Albino Domestic and Wild Cats

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Image by Carol Esther

Albino cats are very rare. They are different from many white cats. Albino cats are born lacking pigmentation of the skin, eyes or hair. The reason their eyes are pink is because without pigment, you can see blood vessels through the pupil of the eyes.

Image from wikipedia

Albino cats are more commonly found in the Snow Bengal and the Oriental breed such as the Siamese. Even though Siamese kittens are born completely white, due to the environment and climate, their coat color starts to form. Generally Siamese cats that grow up in a warmer climate tend to have lighter coat than those that are raised in colder areas. A true albino cat will have pure white coat and pink eyes throughout his life time.

Albinism is a congenital condition which occurs due to mutation of the genes that control pigmentation in the body. Cats that are true albinos may be susceptible to sunlight and certain immune system related diseases. Also, some may be blind or deaf, thus albino cats should be strictly indoor cats. However, cats can still function normally even without the ability to hear or see. They are excellent at utilizing other senses to help them get around.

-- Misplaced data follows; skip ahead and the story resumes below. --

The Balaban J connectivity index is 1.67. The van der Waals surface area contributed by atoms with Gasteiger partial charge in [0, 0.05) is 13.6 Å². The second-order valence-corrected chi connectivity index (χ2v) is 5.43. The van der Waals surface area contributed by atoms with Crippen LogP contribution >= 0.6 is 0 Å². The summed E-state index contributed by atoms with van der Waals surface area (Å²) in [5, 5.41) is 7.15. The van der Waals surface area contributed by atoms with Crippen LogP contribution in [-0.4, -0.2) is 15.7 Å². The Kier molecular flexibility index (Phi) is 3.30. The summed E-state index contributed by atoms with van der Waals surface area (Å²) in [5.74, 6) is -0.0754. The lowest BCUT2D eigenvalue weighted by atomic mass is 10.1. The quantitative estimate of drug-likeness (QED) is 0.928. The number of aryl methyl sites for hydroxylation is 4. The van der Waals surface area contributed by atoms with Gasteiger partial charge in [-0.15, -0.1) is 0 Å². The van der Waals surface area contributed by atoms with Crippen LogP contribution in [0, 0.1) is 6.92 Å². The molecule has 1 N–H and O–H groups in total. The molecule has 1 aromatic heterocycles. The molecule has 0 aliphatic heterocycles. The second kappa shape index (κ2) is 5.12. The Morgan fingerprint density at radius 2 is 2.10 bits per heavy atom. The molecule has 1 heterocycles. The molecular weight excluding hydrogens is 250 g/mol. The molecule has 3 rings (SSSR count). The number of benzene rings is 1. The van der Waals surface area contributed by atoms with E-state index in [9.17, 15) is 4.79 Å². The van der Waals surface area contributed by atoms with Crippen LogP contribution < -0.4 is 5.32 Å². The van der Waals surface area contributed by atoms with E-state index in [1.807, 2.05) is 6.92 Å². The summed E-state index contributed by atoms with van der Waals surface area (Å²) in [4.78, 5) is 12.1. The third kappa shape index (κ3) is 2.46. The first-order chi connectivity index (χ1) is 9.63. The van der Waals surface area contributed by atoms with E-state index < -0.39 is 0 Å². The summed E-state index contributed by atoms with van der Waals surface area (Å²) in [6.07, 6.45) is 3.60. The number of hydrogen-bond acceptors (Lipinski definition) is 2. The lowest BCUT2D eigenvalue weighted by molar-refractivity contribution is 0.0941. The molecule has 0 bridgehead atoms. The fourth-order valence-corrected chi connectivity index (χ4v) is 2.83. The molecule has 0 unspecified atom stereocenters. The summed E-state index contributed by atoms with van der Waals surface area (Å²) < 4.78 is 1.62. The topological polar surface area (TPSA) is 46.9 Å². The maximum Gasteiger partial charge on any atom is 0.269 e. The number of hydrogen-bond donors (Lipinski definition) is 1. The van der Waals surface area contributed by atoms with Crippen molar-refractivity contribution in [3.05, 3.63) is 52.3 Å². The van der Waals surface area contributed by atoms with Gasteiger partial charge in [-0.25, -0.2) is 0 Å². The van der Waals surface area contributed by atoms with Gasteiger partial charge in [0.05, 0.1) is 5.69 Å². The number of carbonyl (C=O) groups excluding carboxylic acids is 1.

Flickr: Arno & Louise

Despite all the potential disabilities, albino cats are considered exotic and often favored by many cat lovers. There are only 2% of albino cats in the entire feline population. Even big albino cats are extremely rare. They are mostly found in Bengal tigers. However, albinism is a genetic disease that can happen to many different species. It is no surprise that in such extreme rarity, you may still be able to spot an albino Serval, lion or even bobcat in a local zoo.

Image from Cattery Lequoia

Chances of finding an albino big cat in the wild is almost close to none.

Image from HDW Inc

Albino tigers are not white tigers. As albino animals lack the ability to generate any pigment, white tigers are not completely white. There are visible colored stripes and pads of their feet that differ them from true albino tigers.

Image from smh.com.au

Flickr: Eustaquio Santimano

Do you have an albino kitty in your home?

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